Russian stocks have staged a comeback over the last three sessions, as concerns about the situation in Ukraine, and about the consequent sanctions, have lessened. But while investment experts say that getting in on the Russian market could be a good move, they say that reducing risk is a must.
"I like making a bullish bet here, because this is one of those situations where you actually do have really cheap stocks because everybody's so panicked," said Michael Khouw, primary strategist at Dash Financial.
He advises buying a call option, which gives its owner the right (but not the obligation) to buy a stock at a given price in a given time frame, on the Market Vector Russia ETF (ticker symbol: RSX).
"Getting an option gives you a little bit of leverage without actually taking the risk of going out and buying it," Khouw pointed out on Friday's "Options Action."
Stacey Gilbert, senior options trader for Susquehanna, agrees.
"If you're interested in getting long Russia, if you think that there is potentially a rebound here, one of the things I would consider is, I would consider options," Gilbert said. "There are so many different moving parts right now in Russia, between the various sanctions, just the geopolitical issues—I'm much more comfortable using options."
While the Russia ETF has now risen more than 4 percent in three sessions, it's still down 10 percent in a month.
Back in March, White House spokesman Jay Carney (who has since stepped down) advised, "I wouldn't, if I were you, invest in Russian equities right now—unless you're going short." The ETF is up slightly from the day those comments were made.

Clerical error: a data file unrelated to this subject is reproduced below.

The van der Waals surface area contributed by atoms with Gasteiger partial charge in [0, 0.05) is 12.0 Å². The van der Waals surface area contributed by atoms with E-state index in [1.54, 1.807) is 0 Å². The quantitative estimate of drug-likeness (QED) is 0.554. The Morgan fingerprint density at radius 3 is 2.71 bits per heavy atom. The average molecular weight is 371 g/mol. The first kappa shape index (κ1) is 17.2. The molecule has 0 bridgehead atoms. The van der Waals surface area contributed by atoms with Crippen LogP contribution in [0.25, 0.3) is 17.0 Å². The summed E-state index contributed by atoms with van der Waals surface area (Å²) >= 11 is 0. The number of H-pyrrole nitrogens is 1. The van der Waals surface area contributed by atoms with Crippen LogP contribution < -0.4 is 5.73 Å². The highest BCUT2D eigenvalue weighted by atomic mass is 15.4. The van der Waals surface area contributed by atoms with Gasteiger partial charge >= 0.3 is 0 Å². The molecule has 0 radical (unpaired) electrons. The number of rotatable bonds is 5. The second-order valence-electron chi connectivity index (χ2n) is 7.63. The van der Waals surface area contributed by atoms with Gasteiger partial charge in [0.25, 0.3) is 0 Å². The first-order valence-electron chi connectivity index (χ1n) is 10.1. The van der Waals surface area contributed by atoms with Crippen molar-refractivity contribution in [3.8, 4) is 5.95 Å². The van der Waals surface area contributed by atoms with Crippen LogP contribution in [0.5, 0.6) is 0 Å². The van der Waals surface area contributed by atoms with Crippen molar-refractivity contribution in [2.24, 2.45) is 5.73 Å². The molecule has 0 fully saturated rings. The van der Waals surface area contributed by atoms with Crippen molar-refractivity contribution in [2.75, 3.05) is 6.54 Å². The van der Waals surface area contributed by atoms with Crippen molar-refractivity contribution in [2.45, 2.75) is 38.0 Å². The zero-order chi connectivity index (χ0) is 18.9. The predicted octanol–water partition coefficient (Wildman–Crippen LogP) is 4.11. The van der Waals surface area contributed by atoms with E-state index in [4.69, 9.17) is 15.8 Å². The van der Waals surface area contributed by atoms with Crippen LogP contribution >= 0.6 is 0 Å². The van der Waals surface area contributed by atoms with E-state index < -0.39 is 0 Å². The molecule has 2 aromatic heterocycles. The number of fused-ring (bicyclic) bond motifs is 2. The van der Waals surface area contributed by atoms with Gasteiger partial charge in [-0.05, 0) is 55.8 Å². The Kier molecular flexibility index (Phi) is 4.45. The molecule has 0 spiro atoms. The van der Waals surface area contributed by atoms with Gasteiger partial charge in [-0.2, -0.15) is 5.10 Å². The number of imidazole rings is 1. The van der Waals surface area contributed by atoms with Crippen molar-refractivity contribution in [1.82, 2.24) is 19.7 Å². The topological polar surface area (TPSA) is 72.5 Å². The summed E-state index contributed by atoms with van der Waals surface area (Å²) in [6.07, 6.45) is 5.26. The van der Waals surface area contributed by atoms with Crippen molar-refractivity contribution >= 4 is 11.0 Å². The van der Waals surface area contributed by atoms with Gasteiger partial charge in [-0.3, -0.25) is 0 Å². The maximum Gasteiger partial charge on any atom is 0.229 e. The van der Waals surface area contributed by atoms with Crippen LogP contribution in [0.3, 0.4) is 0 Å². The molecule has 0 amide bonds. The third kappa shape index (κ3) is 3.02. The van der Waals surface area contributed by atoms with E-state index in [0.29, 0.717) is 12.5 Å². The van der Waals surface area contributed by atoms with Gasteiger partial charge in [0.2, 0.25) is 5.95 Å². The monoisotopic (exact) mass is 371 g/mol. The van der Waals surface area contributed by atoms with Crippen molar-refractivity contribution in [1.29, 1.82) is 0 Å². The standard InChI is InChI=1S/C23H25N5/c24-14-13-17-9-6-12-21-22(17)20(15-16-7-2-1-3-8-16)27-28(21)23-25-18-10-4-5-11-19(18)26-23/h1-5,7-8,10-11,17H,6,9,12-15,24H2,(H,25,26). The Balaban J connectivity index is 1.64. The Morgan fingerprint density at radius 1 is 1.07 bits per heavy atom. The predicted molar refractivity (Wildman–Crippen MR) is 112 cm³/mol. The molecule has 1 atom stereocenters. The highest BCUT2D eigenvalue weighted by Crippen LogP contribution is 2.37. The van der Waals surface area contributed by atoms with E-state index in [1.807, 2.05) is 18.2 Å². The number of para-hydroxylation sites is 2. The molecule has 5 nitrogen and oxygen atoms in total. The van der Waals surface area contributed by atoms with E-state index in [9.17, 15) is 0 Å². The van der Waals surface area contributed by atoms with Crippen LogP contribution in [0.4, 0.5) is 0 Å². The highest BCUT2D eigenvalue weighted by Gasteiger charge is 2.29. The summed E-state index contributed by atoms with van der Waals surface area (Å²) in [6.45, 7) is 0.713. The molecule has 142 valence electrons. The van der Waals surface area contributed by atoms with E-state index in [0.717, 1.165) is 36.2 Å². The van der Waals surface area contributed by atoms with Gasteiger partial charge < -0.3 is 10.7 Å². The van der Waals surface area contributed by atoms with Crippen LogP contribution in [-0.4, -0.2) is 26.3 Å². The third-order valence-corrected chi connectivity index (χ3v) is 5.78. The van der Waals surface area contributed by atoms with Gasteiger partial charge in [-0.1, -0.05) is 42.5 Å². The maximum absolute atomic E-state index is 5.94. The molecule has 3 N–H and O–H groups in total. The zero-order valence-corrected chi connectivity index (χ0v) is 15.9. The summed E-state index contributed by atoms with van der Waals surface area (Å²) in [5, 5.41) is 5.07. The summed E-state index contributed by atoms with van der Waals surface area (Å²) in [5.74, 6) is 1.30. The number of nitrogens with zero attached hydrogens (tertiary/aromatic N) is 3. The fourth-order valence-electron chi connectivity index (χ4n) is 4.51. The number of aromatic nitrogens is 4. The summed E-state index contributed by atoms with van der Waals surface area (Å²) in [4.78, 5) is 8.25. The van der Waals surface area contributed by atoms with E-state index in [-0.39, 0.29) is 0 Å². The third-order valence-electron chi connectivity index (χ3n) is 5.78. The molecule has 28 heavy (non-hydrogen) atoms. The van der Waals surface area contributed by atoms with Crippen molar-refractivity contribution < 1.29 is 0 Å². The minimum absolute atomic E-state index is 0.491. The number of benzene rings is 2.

Khouw points out that on a price-to-earning basis, Russian stocks look especially cheap. While the P/E on U.S. equities has risen from 13.5 to 17.5 over the past three years, the P/E on Russian stocks has stayed put at 5.5.
"I know that a lot of value investors who play in emerging markets are looking at situations like Russia, where stocks are this cheap," he said. "There are not a lot of places where you can go and purchase financial assets at less than six times earnings right now."
And options are not expensive either. The prices of options, as measured by implied volatility (or, the size of the moves that options prices are baking in), has not risen incredibly high.
Implied volatility "has increased, as you would expect it to," and "it's on the higher side of where we've seen over the last two years," but "it's below average of what we've seen over the last five years," Gilbert said.
Given that Russian stocks appear cheap by certain measures, and options themselves are not especially expensive, the case for buying bullish call options on the Russia ETF seems clear.
And in terms of the specific trade she recommends, Gilbert advises buying the Sept. 25-strike call for about 50 cents.
—By CNBC's Alex Rosenberg
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